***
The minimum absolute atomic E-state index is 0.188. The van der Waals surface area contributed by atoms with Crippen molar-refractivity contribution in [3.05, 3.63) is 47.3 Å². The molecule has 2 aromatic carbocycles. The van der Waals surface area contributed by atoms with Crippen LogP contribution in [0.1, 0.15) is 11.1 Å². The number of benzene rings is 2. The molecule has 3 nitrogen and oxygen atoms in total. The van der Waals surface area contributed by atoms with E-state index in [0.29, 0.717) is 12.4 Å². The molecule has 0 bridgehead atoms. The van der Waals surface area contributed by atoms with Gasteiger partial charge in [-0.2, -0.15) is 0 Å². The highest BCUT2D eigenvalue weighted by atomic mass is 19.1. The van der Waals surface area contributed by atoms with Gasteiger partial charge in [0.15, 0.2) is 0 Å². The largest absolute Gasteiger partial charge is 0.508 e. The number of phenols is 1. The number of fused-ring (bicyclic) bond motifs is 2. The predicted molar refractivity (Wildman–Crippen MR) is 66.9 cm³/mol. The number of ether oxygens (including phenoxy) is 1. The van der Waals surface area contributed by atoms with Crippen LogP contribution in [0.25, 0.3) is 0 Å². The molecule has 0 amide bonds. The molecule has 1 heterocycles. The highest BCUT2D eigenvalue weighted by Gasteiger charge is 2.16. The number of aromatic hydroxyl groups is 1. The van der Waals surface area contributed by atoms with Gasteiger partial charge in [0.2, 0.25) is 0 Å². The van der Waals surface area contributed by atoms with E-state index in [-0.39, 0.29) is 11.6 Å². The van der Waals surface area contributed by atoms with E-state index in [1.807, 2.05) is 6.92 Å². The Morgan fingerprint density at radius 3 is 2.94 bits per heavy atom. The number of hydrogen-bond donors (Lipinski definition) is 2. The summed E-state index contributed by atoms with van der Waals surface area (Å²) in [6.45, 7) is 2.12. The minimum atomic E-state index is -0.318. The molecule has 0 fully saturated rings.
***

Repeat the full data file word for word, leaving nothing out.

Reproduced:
The minimum absolute atomic E-state index is 0.188. The van der Waals surface area contributed by atoms with Crippen molar-refractivity contribution in [3.05, 3.63) is 47.3 Å². The molecule has 2 aromatic carbocycles. The van der Waals surface area contributed by atoms with Crippen LogP contribution in [0.1, 0.15) is 11.1 Å². The number of benzene rings is 2. The molecule has 3 nitrogen and oxygen atoms in total. The van der Waals surface area contributed by atoms with E-state index in [0.29, 0.717) is 12.4 Å². The molecule has 0 bridgehead atoms. The van der Waals surface area contributed by atoms with Gasteiger partial charge in [-0.2, -0.15) is 0 Å². The highest BCUT2D eigenvalue weighted by atomic mass is 19.1. The van der Waals surface area contributed by atoms with Gasteiger partial charge in [0.15, 0.2) is 0 Å². The largest absolute Gasteiger partial charge is 0.508 e. The number of phenols is 1. The number of fused-ring (bicyclic) bond motifs is 2. The predicted molar refractivity (Wildman–Crippen MR) is 66.9 cm³/mol. The number of ether oxygens (including phenoxy) is 1. The van der Waals surface area contributed by atoms with Crippen LogP contribution in [0.25, 0.3) is 0 Å². The molecule has 0 amide bonds. The molecule has 1 heterocycles. The highest BCUT2D eigenvalue weighted by Gasteiger charge is 2.16. The number of aromatic hydroxyl groups is 1. The van der Waals surface area contributed by atoms with Gasteiger partial charge in [0.2, 0.25) is 0 Å². The van der Waals surface area contributed by atoms with E-state index in [-0.39, 0.29) is 11.6 Å². The van der Waals surface area contributed by atoms with E-state index in [1.807, 2.05) is 6.92 Å². The Morgan fingerprint density at radius 3 is 2.94 bits per heavy atom. The number of hydrogen-bond donors (Lipinski definition) is 2. The summed E-state index contributed by atoms with van der Waals surface area (Å²) in [6.45, 7) is 2.12. The minimum atomic E-state index is -0.318. The molecule has 0 fully saturated rings.